LESSONS LEARNED FROM THE INTEGRATE PROJECT: THE CHALLENGE OF INTEGRATING SYSTEMS THINKING INTO COLLEGE STEM CURRICULA
To evaluate the impact that these materials had on college students’ systems thinking, a free-response essay item was administered to students at the end of courses where these materials were implemented (treatment group, T, n≈1,200) and at the end of a single large-enrollment course where they were not implemented (control group, C, n=74). All responses were independently scored by at least two raters using the same scoring rubric in which the highest score possible was four. The item and its rubric were developed through a process that drew on the project’s definition of systems thinking and an iterative process of in-class piloting and revision.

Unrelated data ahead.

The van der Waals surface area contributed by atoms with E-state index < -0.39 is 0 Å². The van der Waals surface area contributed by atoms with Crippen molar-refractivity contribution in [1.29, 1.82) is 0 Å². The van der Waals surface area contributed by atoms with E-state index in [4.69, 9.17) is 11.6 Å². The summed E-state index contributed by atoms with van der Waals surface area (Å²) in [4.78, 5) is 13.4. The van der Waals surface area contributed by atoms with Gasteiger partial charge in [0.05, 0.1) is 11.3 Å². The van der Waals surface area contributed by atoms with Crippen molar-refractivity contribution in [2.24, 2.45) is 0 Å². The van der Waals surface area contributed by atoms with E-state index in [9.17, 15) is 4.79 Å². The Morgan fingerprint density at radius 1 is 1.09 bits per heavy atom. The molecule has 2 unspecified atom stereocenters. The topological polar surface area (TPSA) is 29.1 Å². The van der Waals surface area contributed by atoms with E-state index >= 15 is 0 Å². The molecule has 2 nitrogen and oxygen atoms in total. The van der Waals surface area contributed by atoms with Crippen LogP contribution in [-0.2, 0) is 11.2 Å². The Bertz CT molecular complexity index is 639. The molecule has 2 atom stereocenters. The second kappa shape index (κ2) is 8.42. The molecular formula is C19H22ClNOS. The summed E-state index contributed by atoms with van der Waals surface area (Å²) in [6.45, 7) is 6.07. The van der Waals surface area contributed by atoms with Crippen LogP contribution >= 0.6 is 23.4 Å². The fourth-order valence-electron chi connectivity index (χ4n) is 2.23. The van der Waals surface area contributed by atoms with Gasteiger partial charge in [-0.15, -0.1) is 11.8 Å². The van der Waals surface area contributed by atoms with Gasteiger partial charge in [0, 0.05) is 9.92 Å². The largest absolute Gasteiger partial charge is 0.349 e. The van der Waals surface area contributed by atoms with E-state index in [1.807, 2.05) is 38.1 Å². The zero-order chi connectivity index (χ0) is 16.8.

A preliminary comparative analysis for a subset of the treatment group’s responses (n=253) and the control group’s responses (n=74) showed that both groups shared the same difficulties in demonstrating systems thinking. In both groups, approximately the same percentage of students: correctly described a natural system and its components (23% T, 20% C); discussed correct interactions between a system’s components (40% T, 42% C); correctly used systems-related concepts, such as feedback and flux (13% T, 12% C); and correctly discussed multiple causal factors (6% T, 5% C). In addition, the same types of misunderstandings and alternate conceptions about systems emerged from the responses from both groups. These preliminary findings suggest that additional research is needed to further understand student learning difficulties associated with systems and to develop more robust curricular interventions that enhance students’ systems thinking skills and dispositions.